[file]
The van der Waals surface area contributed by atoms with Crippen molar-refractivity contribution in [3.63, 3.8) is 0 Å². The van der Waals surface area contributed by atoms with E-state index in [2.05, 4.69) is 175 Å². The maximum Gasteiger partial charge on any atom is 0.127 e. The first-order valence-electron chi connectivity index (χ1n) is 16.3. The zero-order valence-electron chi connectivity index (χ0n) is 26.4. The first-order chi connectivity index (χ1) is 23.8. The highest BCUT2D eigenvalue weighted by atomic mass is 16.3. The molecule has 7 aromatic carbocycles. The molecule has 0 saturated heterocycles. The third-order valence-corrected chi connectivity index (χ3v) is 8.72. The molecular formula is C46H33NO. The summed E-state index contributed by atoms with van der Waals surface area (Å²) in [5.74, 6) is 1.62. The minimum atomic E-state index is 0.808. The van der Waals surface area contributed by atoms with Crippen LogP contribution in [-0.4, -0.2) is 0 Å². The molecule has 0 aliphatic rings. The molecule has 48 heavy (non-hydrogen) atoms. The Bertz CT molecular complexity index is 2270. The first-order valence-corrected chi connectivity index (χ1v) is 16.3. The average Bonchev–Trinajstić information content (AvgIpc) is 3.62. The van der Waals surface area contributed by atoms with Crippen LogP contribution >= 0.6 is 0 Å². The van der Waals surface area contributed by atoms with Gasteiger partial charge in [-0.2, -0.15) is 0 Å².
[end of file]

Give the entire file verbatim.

The van der Waals surface area contributed by atoms with Crippen molar-refractivity contribution in [3.63, 3.8) is 0 Å². The van der Waals surface area contributed by atoms with E-state index in [2.05, 4.69) is 175 Å². The maximum Gasteiger partial charge on any atom is 0.127 e. The first-order valence-electron chi connectivity index (χ1n) is 16.3. The zero-order valence-electron chi connectivity index (χ0n) is 26.4. The first-order chi connectivity index (χ1) is 23.8. The highest BCUT2D eigenvalue weighted by atomic mass is 16.3. The molecule has 7 aromatic carbocycles. The molecule has 0 saturated heterocycles. The third-order valence-corrected chi connectivity index (χ3v) is 8.72. The molecular formula is C46H33NO. The summed E-state index contributed by atoms with van der Waals surface area (Å²) in [5.74, 6) is 1.62. The minimum atomic E-state index is 0.808. The van der Waals surface area contributed by atoms with Crippen LogP contribution in [-0.4, -0.2) is 0 Å². The molecule has 0 aliphatic rings. The molecule has 48 heavy (non-hydrogen) atoms. The Bertz CT molecular complexity index is 2270. The first-order valence-corrected chi connectivity index (χ1v) is 16.3. The average Bonchev–Trinajstić information content (AvgIpc) is 3.62. The van der Waals surface area contributed by atoms with Crippen LogP contribution >= 0.6 is 0 Å². The van der Waals surface area contributed by atoms with Gasteiger partial charge in [-0.2, -0.15) is 0 Å².